Common Business Practices May Lead to Leaking Sensitive Organizational Data
The need for visibility, control and awareness now extends beyond your network.
There is an old adage “loose lips sink ships”. Is your organization providing cyber-criminals information for free? You’d answer, “Of course not!". On the face of it this question seems ridiculous to even ask. However, cyber-criminals are becoming more sophisticated. As an adversary’s tactics and strategies evolve, cybersecurity organizations need to be aware of the unwitting exposure of secure information on social media. This approach is on the rise and fast becoming the preferred strategy for many cyber-criminals to perform the “reconnaissance” step in an analysis framework, such as the Cyber Kill Chain®.
Social Sharing Can Lead to Crippling Data Leaks
The methods used by cyber-criminals are becoming more sophisticated. As an adversary’s tactics and strategies evolve it is imperative that organizations evolve their defense strategies. A prime example of this evolution can be seen playing out on social media platforms.
In an age when we’re encouraged to continuously update our status and share our lives – both personal and professional – employees, and sometimes organizations, unwittingly post information online related to their network hardware, software, or cybersecurity infrastructure.
[Adversaries reason]…why spend days trying to hack software when I can look at your social network profile and learn everything about you?”
Cyber-criminals are adept at piecing together social data points to build context and intelligence around the inner workings of your organization. This information can be sufficient for an adversary to mount an attack and breach your network. Data once thought to be safe to share now informs adversarial battle plans. Here’s a hypothetical:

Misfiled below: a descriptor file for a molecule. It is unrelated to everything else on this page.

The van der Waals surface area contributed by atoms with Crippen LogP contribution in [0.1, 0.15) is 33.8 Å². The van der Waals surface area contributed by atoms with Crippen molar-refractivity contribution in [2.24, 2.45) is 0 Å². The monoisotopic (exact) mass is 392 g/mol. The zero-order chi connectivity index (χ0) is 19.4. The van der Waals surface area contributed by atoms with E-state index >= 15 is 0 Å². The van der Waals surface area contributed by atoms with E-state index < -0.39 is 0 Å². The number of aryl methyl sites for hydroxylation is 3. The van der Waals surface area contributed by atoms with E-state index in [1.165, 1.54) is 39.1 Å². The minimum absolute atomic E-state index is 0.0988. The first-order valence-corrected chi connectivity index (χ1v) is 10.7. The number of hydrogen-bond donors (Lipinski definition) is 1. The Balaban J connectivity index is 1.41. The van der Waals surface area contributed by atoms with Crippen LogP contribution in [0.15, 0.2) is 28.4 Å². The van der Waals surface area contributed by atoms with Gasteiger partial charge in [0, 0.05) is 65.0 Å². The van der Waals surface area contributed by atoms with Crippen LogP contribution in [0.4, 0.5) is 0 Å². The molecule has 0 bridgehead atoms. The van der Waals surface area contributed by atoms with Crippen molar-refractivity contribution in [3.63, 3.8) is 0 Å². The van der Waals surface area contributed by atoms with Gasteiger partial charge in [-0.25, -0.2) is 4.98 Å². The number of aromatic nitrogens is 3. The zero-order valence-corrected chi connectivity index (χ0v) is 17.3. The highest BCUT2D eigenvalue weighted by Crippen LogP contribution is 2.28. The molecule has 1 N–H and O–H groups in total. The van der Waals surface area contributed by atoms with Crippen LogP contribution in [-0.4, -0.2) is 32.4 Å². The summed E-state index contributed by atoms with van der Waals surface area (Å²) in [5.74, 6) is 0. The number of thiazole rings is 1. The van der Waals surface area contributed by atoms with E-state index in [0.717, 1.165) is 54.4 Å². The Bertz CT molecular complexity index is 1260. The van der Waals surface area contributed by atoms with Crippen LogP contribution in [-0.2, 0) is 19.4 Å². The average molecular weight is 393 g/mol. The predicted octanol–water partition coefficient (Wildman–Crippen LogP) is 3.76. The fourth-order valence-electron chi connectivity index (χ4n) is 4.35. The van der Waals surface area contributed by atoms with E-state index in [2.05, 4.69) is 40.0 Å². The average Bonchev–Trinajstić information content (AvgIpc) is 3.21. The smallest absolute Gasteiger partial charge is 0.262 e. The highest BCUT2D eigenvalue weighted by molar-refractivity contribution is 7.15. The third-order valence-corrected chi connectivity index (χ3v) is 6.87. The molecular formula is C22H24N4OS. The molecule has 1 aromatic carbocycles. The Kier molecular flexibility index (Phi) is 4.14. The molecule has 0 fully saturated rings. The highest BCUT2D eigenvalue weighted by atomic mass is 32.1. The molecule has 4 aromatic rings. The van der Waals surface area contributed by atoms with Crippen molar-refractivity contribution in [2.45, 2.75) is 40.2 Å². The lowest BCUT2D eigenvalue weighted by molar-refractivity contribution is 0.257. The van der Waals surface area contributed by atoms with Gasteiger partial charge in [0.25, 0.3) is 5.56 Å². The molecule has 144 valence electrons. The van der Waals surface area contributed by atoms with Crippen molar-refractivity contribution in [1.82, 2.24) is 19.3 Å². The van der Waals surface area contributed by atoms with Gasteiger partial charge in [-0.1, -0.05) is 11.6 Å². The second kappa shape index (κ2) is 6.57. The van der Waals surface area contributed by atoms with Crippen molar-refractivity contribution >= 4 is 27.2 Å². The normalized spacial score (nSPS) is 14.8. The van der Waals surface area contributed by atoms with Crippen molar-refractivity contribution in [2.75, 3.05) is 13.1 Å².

A fortune 500 company looking to hire additional technology headcount to support their internal IT security organization uses LinkedIn to socialize the opening and reach potential candidates. Common business practice.
When posting their openings, the company articulates a list of experience required based on current and pending security projects. Again, common practice. However, what looks like a great career opportunity for qualified applicants reads like a strategic attack plan for a cyber-adversary. “Skills and experience required” outline network architecture details about vendors and versions of firewalls, Intrusion Protection Systems and SIEMs deployed.
Almost immediately the organization’s security operations center (SOC) sees a rise in targeted infrastructure attacks culminating in a successful breach that causes a limited operational outage.
Unwittingly leaking sensitive information online can lead to threat actors gaining access to your cybersecurity program structure and network architecture to better plan and execute an attack. How can organizations aggregate social sharing to create a picture of the leak and subsequently develop a mitigation plan?
With 2.5 Exabytes of net new web content and more than a billion social media posts being shared daily, SOC teams are looking to use Big Data analytic engines to track activity, correlate events and index multi-language internet data sources related to organization-specific information published to the internet. There are three steps to advancing your cyber defense in this domain:
- Assess your cybersecurity posture against your threat profile
- Train your employees to be aware of social sharing pitfalls
- Implement technologies to empower cyber analysts to effectively monitor public posts
Find the leak before they do!
Monitor your sharing like an adversary would. Learn more about the big data analytics engine created to collect cyber threat intelligence and support proactive analysis.
Cyber Kill Chain is a registered trademark of Lockheed Martin.